Naughtin and 1929

By The Metric Maven

Bulldog Edition

The year 1929 is remembered as the year of the Stock Market Crash, which occurred on October 29th. This event is so large in the American memory that for a person living eight decades later, it is hard to imagine anything else happening that year.

An interesting Engineering Oddity from that era was the Armstead Snow Motor. A 1929 video shows the snow motor in action, first using a modified Fordson Tractor and then with a modified Chevrolet automobile. One has to hand it to the inventor for getting prototypes and a promotional film made. The film shows the snow motor moving across snow which is 1-2 meters deep. It hauls 20 Megagrams of logs behind it, and demonstrates it is superior to a horse in these conditions.

One can be assured that our measurement system didn’t help Mr Armstead develop his vehicle at that time. The Ford Motor Company would be imperial until the 1970s when it embraced metric for manufacturing.  What is interesting is that some Americans of the era realized this was a problem. On January 13, 1928 The Rock Valley Bee, in Rock Valley Iowa published a metric article entitled: Wanted a New Set of Standards.
The article warned about our current weights and measures:

And if you should set out to learn them beware! It was Sir Hiram Maxim, the great Inventor, who once said, “I cannot understand why we stick to these weights and measures. There was only one man who knew the English weights and measures; he studied them for thirty years and he just knew them all when the poor fellow went mad and died.”

The newspaper notes that over “100 countries of the world have adopted – the metric system and are enjoying a great advantage In commerce, education and common world understanding thereby.”

It is further observed:

“That we are conscious of this handicap Is shown by the agitation by various organizations and Individuals which has been under way for some time for general adoption of the metric system. The states of Illinois, California,.North Dakota, Tennessee and Utah, with a combined population of 16,000,000 through their state legislatures, have memorialized congress to adopt metric standards. The General Federation of Women’s Clubs, which has a membership of 3,000,000, at its national convention at Grand Rapids, Mich., last year, passed ;a resolution calling upon congress to enact metric legislation as soon as possible. More than 100,000 petitions, urging the same legislation are pending before congress and some time ago Congressman Fred Britten of Illinois announced that he expected to Introduce In this session of congress a liberal metric standards bill and press Its passage.”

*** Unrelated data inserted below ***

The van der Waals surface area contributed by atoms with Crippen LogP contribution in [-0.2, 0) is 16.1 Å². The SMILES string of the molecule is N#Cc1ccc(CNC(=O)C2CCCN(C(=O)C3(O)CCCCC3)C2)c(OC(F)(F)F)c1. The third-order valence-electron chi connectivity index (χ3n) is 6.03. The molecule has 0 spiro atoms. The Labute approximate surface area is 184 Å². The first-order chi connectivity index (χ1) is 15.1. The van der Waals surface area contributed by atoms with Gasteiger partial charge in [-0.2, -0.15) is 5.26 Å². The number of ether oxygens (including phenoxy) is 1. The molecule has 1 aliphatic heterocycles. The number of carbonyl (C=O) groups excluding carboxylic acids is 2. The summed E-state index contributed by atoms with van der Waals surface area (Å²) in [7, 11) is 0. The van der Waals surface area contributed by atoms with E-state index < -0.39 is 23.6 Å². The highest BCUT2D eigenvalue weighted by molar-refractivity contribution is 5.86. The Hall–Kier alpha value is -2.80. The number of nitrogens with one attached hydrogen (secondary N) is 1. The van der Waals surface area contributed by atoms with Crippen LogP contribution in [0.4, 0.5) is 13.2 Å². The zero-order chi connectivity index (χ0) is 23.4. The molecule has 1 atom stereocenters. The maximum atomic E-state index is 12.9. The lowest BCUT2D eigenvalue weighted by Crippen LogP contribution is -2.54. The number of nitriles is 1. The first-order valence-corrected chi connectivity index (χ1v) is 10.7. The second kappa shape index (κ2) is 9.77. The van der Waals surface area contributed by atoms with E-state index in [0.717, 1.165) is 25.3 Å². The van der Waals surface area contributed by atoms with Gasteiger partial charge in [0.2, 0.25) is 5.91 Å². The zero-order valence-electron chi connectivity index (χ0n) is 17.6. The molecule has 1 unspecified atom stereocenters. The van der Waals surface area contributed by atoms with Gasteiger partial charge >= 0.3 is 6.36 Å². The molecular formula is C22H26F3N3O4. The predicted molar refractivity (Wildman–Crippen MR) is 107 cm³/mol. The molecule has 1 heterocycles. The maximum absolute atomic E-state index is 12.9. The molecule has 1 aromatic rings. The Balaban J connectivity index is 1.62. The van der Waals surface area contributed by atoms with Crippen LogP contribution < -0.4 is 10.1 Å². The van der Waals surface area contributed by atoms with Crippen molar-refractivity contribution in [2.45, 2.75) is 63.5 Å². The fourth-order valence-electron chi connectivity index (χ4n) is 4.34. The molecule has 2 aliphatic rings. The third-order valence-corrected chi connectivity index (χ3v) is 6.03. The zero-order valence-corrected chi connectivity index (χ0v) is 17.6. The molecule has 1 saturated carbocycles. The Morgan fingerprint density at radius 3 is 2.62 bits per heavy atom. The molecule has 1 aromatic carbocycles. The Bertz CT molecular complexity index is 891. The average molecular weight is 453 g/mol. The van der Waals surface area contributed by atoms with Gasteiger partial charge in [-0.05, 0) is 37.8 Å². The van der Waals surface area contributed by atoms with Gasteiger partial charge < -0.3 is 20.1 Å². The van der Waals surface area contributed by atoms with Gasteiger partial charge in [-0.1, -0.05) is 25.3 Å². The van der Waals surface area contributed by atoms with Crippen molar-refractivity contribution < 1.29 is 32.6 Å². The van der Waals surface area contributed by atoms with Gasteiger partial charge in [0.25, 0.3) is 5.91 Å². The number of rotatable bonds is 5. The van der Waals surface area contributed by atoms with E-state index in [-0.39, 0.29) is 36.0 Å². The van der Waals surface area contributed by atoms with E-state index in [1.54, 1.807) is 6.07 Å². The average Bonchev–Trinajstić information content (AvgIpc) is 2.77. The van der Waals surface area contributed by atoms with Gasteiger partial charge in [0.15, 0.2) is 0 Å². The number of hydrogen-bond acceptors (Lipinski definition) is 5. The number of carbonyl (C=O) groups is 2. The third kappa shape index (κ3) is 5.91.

Who was Republican Congressman Fred A. Britten (1871-1946)?  According to Wikipedia: “Britten attended Healds Business College, San Francisco, California. He was a construction worker and a business executive before his political career began.” It is very likely that his knowledge of construction indicated to him that the metric system could lower overall business costs.

The Newspaper article has a nicely framed list of the current “commonly used” measurements with the metric system next to it for comparison.

Newspaper Summary of Metric Changes 1929

One often encounters a strange incredulity from Americans about the simplicity of the metric system, as if it is, in the words of the period—a humbug. During the metric system hearings in 1904-1906 this exchange occurred between Representative, John W. Gaines of Tennessee, and Herbert Davidson. Mr. Davidson was involved in the manufacture of Library Supplies. This involved woodwork, ironwork, printing, and any other trade which was required by his company to supply libraries of the day:

John W. Gaines

Mr. Gaines. ….when I went to school my teacher very properly, I think, skipped me over the metric system, and they did not teach it then. Would we not all have to go to school and learn the metric system before we could know whether or not we were getting true measure according to the old standard?

Mr. Davidson. I think that a person of ordinary intelligence who gave five minutes to the subject of the metric system would be able to comprehend it. [Laughter.]

Mr. Gaines. How long have you studied it?

Mr. Davidson. I must say that I never spent fifteen consecutive minutes over it.

Mr. Gaines. Well, you are an expert by nature.

(Mr Davidson then attempts to explain the metric system to Mr. Gaines)


Representative Gaines could not seem to accept the simplicity